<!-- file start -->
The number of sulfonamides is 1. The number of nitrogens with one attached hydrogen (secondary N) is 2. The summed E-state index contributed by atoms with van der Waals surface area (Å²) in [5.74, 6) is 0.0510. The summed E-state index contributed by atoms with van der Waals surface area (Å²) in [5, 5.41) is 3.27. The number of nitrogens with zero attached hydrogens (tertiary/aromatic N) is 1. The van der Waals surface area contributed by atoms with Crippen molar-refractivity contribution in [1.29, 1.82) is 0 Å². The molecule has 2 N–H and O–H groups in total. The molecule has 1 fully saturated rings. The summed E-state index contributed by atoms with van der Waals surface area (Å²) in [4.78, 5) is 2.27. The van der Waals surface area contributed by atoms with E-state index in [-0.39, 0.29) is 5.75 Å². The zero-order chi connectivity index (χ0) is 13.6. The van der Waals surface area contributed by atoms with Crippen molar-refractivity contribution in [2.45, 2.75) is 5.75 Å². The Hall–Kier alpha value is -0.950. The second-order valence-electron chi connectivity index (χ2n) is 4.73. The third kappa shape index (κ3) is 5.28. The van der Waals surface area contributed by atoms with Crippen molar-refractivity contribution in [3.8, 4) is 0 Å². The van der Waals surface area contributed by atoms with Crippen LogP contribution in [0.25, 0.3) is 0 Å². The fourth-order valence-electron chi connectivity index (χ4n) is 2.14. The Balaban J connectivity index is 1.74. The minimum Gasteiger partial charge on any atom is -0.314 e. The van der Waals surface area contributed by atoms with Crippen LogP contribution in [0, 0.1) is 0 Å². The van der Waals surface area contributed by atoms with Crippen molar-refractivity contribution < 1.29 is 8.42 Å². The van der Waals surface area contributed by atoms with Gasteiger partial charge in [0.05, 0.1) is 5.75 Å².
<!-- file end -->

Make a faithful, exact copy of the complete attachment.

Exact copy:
The number of sulfonamides is 1. The number of nitrogens with one attached hydrogen (secondary N) is 2. The summed E-state index contributed by atoms with van der Waals surface area (Å²) in [5.74, 6) is 0.0510. The summed E-state index contributed by atoms with van der Waals surface area (Å²) in [5, 5.41) is 3.27. The number of nitrogens with zero attached hydrogens (tertiary/aromatic N) is 1. The van der Waals surface area contributed by atoms with Crippen molar-refractivity contribution in [1.29, 1.82) is 0 Å². The molecule has 2 N–H and O–H groups in total. The molecule has 1 fully saturated rings. The summed E-state index contributed by atoms with van der Waals surface area (Å²) in [4.78, 5) is 2.27. The van der Waals surface area contributed by atoms with E-state index in [-0.39, 0.29) is 5.75 Å². The zero-order chi connectivity index (χ0) is 13.6. The van der Waals surface area contributed by atoms with Crippen molar-refractivity contribution in [2.45, 2.75) is 5.75 Å². The Hall–Kier alpha value is -0.950. The second-order valence-electron chi connectivity index (χ2n) is 4.73. The third kappa shape index (κ3) is 5.28. The van der Waals surface area contributed by atoms with Crippen molar-refractivity contribution in [3.8, 4) is 0 Å². The van der Waals surface area contributed by atoms with Crippen LogP contribution in [0.25, 0.3) is 0 Å². The fourth-order valence-electron chi connectivity index (χ4n) is 2.14. The Balaban J connectivity index is 1.74. The minimum Gasteiger partial charge on any atom is -0.314 e. The van der Waals surface area contributed by atoms with Crippen LogP contribution in [0, 0.1) is 0 Å². The van der Waals surface area contributed by atoms with Crippen molar-refractivity contribution < 1.29 is 8.42 Å². The van der Waals surface area contributed by atoms with Gasteiger partial charge in [0.05, 0.1) is 5.75 Å².